Palmistry, also known as palm reading, chiromancy, or chirology, is the practice of divination through the study of the palm. The practice is found all over the world, with numerous cultural variations. Those who practice chiromancy are generally called palmists, hand readers, hand analysts, or chirologists.
There are many interpretations of various lines and palmar features across various teachings of palmistry. Palmistry is practiced by the Hindu Brahmins, and is also indirectly referenced in the Book of Job. The contradictions between different interpretations, as well as the lack of evidence for palmistry's predictions, have caused palmistry to be viewed as a pseudoscience by academics.
Palmistry is a practice common to many different places on the Eurasian landmass; it has been practiced in the cultures of India, Nepal, Tibet, China, Persia, Sumeria, Canaan and Babylonia.
The acupuncturist Yoshiaki Omura describes its roots in Hindu astrology (known in Sanskrit as jyotish), Chinese Yijing (I Ching), and Roma fortune tellers. Several thousand years ago, the Hindu sage Valmiki is thought to have written a book comprising 567 stanzas, the title of which translates in English as The Teachings of Valmiki Maharshi on Male Palmistry. From India, the art of palmistry spread to China, Tibet, Egypt, Persia and to other countries in Europe.
Palmistry also progressed independently in Greece where Anaxagoras practiced it. Aristotle (384–322 B.C.E.) reportedly discovered a treatise on the subject of palmistry on an altar of Hermes, which he then presented to Alexander the Great (356–323 B.C.E.), who took great interest in examining the character of his officers by analyzing the lines on their hands. A chapter of a 17th-century sex manual, misattributed to Aristotle, is occasionally incorrectly cited as being the treatise in question. The text it is not contained in his canonical works.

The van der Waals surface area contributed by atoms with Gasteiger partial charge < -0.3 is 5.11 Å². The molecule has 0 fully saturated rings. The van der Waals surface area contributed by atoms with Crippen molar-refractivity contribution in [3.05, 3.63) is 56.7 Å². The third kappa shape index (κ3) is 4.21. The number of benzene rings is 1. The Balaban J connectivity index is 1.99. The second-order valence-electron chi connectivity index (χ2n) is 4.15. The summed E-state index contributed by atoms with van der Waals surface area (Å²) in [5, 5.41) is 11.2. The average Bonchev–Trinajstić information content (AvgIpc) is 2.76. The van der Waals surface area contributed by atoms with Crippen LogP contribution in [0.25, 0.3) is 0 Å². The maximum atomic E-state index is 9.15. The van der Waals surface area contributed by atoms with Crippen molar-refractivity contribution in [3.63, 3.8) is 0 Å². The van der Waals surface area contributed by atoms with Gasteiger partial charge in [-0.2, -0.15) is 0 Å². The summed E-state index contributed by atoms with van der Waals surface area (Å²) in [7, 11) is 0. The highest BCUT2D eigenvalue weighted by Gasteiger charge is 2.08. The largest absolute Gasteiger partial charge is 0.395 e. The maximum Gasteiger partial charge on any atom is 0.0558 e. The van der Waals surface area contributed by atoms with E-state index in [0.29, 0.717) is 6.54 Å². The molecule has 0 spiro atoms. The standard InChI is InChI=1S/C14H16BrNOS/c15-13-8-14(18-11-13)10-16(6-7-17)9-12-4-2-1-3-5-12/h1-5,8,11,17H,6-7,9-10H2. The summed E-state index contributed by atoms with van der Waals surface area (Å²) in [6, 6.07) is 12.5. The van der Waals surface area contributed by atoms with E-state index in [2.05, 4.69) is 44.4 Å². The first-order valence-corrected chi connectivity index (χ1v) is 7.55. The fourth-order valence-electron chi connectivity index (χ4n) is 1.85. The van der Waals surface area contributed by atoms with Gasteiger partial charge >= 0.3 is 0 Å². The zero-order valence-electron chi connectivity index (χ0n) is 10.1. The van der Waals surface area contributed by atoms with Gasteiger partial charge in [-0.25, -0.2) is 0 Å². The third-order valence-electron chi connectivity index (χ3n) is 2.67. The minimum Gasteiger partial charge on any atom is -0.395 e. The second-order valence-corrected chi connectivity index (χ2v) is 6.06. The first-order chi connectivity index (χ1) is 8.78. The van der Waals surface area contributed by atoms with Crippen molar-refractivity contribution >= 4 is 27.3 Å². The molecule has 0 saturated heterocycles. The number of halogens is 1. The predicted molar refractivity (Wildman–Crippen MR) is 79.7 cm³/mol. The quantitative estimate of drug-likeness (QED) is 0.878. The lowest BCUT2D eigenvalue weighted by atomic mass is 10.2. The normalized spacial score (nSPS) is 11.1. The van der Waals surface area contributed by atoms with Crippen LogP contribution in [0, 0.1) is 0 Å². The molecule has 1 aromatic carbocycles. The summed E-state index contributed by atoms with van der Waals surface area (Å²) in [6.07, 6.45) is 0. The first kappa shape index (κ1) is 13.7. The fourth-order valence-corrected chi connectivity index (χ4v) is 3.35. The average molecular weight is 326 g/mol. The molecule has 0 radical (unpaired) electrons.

Palmistry is indirectly referenced in the Book of Job, which is dated by scholars to between the 7th and 4th centuries BCE.
In Renaissance magic, palmistry (known as "chiromancy") was classified as one of the seven "forbidden arts", along with necromancy, geomancy, aeromancy, pyromancy, hydromancy, and spatulamancy (scapulimancy). During the 16th century the art of palmistry was actively suppressed by the Catholic Church. Both Pope Paul IV and Pope Sixtus V issued papal edicts against various forms of divination, including palmistry.
Palmistry experienced a revival in the modern era starting with Captain Casimir Stanislas D'Arpentigny's publication La Chirognomie in 1839.
The Chirological Society of Great Britain was founded in London by Katharine St. Hill in 1889 with the stated aim to advance and systematise the art of palmistry and to prevent charlatans from abusing the art. Edgar de Valcourt-Vermont (Comte C. de Saint-Germain) founded the American Chirological Society in 1897.
A pivotal figure in the modern palmistry movement was the Irish William John Warner, known by his sobriquet, Cheiro. After studying under gurus in India, he set up a palmistry practice in London and enjoyed a wide following of famous clients from around the world, including famous celebrities like Mark Twain, W. T. Stead, Sarah Bernhardt, Mata Hari, Oscar Wilde, Grover Cleveland, Thomas Edison, the Prince of Wales, General Kitchener, William Ewart Gladstone, and Joseph Chamberlain. So popular was Cheiro as a "society palmist" that even those who were not believers in the occult had their hands read by him. The skeptical Mark Twain wrote in Cheiro's visitor's book that he had "exposed my character to me with humiliating accuracy".
Edward Heron-Allen, an English polymath, published various works including the 1883 book, Palmistry – A Manual of Cheirosophy, which is still in print. There were attempts at formulating some sort of scientific basis for the art, most notably in the 1900 publication The Laws of Scientific Hand Reading by William Gurney Benham.
In 1970, Parker Brothers published a game designed by Maxine Lucille Fiel called "Touch-Game of Palmistry" which allowed players have "palm reading and analysis" through selecting cards that matched designated palm features.